I am not cool.
I am, in fact, the antithesis of cool, which some would counter makes me cool on the flip side, but I’m not even anti-cool enough to make it there.
Externally, I might be perceived as cool.I live in a cool neighborhood and I have a cool job and some of my clothes are cool some of the time, but by and large, I’m a product of an extremely white, sheltered, middle-class upbringing so my default cool setting tends to remain at 78-degrees Fahrenheit: comfortable and efficient, but hardly refreshing.
So when I got the invite to hear TNB’s own Rich Ferguson and his spoken-word performance at the NYC Fringe Festival, I thought, “How cool!” and I leapt at the chance to up my cool-status.
The space was in SoHo; one of the coolest neighborhoods in Manhattan.The kind of cool where you could, quite literally, bump into Robert DeNiro at any given moment of the day.The kind of cool where ripped, white t-shirts start at $125.00 and apartments cost ten times that per square foot.The kind of cool where people feign obliviousness to the fact that they know that you know that they are so damn cool.
I love this neighborhood.
I feel cool by association every time I walk its streets, even though it takes me the north end of an hour to dress properly. I never know what to wear, since my clothes usually come from discount department stores or various resale shops around the country.
I settled on a combo of vintage DVF and the Gap.
I totally felt the part.
I negotiated my way through the maddening crowds on Canal Street and cursed the guys clogging the sidewalk with their Hefty bags filled with faux Louis Vuitton handbags and the Midwestern mommies pulling fifties from fanny packs to buy them.
I weaved through the parking lot better known as the rush-hour entrance to the Holland Tunnel and found my way to Hudson Street.
I was early.
Here I was, doing something so cool: meeting a complete stranger for his opening night performance at the Fringe. A spoken-word piece.Performance art.Poetry.With music.
I was in a white, hot, panic:
I’m not cool enough for this.
I resisted the urge to drop into McGovern’s for a glass of nerve-soothing elixir.
I went up to the box office and gave them my name.There was no ticket for me.I mentioned that I was ‘a friend’ of Rich’s (never mind I had never met the dude) and she started to interrupt their rehearsal.
Having been brought up in the theatrical school of ‘Don’t-mess-with-the-actors/singers/dancers-during-half-hour’, I told her not to bother. I was happy to pay for art (which I am) but mostly, I was terrified to be so uncool as to cause a ruckus over the measly difference between a loosely promised free ticket and fifteen bucks, so I just whipped out a twenty.
Looking exactly – I mean EXACTLY, down to the bandana-and-floppy-straw-hat-exactly – like his TNB Gravatar (Gravatar!), Rich wandered up to the box office.
There are no more comps, so he offers to buy my ticket.I refuse.He demands.I refuse again.He heads back for his wallet and I quickly press my twenty into the attendant’s hand.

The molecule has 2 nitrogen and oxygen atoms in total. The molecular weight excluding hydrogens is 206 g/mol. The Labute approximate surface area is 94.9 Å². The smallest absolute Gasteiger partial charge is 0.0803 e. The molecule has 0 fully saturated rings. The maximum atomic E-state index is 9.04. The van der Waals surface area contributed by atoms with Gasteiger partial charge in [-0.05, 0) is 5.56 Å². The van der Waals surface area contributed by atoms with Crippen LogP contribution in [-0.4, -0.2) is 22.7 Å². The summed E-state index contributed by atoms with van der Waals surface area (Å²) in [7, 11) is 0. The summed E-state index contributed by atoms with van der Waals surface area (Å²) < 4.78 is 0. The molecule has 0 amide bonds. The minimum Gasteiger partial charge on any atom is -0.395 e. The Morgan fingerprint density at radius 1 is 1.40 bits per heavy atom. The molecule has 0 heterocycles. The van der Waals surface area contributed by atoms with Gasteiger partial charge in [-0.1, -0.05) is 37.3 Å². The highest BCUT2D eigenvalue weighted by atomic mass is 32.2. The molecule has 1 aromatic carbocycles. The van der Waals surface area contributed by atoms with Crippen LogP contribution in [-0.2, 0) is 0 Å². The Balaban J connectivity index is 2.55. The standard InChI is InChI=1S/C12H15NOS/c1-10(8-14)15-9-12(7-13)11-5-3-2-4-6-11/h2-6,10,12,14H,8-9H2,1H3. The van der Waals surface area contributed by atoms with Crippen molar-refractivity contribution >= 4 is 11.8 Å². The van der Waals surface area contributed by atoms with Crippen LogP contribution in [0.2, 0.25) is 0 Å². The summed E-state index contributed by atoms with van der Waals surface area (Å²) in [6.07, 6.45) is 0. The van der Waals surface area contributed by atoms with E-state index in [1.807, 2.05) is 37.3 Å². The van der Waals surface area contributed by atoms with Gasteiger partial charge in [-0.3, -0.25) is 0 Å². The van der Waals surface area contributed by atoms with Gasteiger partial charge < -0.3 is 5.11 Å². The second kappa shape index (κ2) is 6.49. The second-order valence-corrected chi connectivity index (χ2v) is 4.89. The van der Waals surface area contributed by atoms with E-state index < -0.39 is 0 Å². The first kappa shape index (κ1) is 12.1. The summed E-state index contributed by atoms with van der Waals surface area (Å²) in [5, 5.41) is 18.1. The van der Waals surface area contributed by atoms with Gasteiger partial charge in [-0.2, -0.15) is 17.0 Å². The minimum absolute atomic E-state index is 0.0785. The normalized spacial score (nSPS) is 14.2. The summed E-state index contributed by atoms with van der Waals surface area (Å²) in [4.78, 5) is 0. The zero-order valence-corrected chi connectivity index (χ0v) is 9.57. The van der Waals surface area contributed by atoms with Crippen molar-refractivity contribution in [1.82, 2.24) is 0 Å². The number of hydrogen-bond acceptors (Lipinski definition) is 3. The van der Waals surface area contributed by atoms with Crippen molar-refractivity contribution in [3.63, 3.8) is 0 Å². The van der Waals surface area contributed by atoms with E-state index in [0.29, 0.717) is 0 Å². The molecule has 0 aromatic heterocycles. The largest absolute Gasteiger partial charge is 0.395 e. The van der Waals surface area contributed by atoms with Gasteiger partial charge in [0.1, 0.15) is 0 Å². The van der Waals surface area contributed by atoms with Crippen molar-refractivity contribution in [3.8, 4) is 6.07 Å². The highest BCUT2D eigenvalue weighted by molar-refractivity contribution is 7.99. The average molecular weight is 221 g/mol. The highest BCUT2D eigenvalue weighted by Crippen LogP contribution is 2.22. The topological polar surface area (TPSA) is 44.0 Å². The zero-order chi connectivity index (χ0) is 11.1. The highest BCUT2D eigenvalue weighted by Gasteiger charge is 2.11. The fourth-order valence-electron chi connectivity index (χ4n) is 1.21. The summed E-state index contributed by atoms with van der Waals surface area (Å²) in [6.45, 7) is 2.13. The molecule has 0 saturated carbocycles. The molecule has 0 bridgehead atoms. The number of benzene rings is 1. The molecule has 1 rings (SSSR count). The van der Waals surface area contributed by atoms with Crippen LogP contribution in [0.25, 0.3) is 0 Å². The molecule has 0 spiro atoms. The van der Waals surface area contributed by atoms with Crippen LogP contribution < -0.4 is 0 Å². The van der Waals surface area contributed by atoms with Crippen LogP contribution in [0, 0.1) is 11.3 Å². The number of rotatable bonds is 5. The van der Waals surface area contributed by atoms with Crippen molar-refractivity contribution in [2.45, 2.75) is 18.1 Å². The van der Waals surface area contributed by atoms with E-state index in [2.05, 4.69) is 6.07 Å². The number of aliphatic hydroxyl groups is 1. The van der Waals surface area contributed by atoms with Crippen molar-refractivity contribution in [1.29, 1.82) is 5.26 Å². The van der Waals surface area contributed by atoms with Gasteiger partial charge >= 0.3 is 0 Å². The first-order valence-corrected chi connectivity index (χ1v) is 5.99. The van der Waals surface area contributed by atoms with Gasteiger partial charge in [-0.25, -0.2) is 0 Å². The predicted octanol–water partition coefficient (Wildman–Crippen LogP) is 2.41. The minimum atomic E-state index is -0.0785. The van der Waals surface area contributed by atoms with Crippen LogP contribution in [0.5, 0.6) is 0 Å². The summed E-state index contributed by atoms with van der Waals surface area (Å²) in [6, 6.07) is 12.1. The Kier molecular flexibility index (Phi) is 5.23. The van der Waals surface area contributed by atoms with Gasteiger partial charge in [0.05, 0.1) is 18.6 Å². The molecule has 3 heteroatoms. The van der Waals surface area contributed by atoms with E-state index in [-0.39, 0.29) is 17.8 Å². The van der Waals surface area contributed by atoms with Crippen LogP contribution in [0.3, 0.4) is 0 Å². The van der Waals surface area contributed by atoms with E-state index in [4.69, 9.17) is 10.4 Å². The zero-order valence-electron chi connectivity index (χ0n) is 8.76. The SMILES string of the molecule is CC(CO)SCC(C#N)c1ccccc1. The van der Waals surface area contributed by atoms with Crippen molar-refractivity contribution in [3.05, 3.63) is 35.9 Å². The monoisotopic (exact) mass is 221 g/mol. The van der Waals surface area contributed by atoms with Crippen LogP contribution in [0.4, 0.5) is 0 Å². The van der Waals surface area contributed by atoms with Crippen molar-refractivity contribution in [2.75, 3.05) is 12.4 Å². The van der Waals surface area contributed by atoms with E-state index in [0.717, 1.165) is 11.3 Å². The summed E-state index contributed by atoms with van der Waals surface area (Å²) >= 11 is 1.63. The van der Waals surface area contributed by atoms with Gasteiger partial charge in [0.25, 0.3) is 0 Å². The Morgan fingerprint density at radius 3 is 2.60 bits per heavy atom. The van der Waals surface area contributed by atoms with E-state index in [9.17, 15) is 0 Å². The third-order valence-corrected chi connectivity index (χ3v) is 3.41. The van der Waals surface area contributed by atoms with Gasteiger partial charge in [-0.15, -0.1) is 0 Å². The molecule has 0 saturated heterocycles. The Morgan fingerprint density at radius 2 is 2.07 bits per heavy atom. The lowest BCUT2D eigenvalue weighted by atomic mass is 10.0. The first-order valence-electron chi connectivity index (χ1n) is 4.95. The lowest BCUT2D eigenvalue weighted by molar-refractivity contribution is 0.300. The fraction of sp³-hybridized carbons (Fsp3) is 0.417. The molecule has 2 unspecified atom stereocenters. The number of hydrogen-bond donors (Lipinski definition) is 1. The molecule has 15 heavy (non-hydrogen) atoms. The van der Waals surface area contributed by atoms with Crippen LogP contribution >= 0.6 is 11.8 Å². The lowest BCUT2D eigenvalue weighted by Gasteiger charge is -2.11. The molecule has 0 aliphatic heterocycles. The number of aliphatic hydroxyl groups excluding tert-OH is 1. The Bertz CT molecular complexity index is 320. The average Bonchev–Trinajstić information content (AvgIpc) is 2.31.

She takes it, tears the ticket and hands it to me with a five-spot.
I duck down the stairwell, park myself on the sidewalk and promptly hide behind my New Yorker, disguising myself as someone who is cooly immersed in The Talk of the Town.
Rich comes out and shoves 15 bucks into my hand.Clearly, I’m not paying for this show.
When the theatre opens, I take my seat and look around.Folks are in t-shirts, cheap ones, and jeans.The panic returns:
“I’m overdressed.I’m such a poser. What the hell am I doing here?”
Introductions were made, cell phones were turned off and the house lights were dimmed.
I had no idea what to expect.
The guitar was loud and the beat throbbed louder.
Rich took the microphone.
The next thirty minutes took me on a journey though Rich’s Los Angeles that was thick, disturbing, painful, hilarious, poignant and intense.
I had never experienced anything like it.I had started the show leaning far back in the chair; my arms crossed in front of me; distant, removed, cool.
By the end, I was clinging to the front of my seat, sweating emotional bullets and wishing that we had only reached an intermission.
I lost myself in his words, his voice, his dance, his music, his utter cool for welcoming us so openly into his cavernous soul.
There I was, looking down the barrel of a gun; there I was, lying to my parents; there I was, echoing the loss, the hopes, the dreams, the streets that are Rich’s (and now my) Los Angeles.
After the performance, as they were wrapping up, I stood to thank Rich.
My internal mercury skyrocketed back to that balmy 78.I didn’t know what to say.I just fumbled with my scrunched up New Yorker, mumbled a cursory thanks and let him get back to his posse.
But as I walked down the now vacant sidewalk along Canal street, my mind raced.
I went through the performance a million times over in my head.My ears were ringing with melodies and words and ideas, rocking in rhythm with the R train.
As I kicked off my shoes, changed into my jammies and plunked the bag of take-out Chinese onto the worn TV tray (all before 9:00pm), I thought to myself:
I am so cool.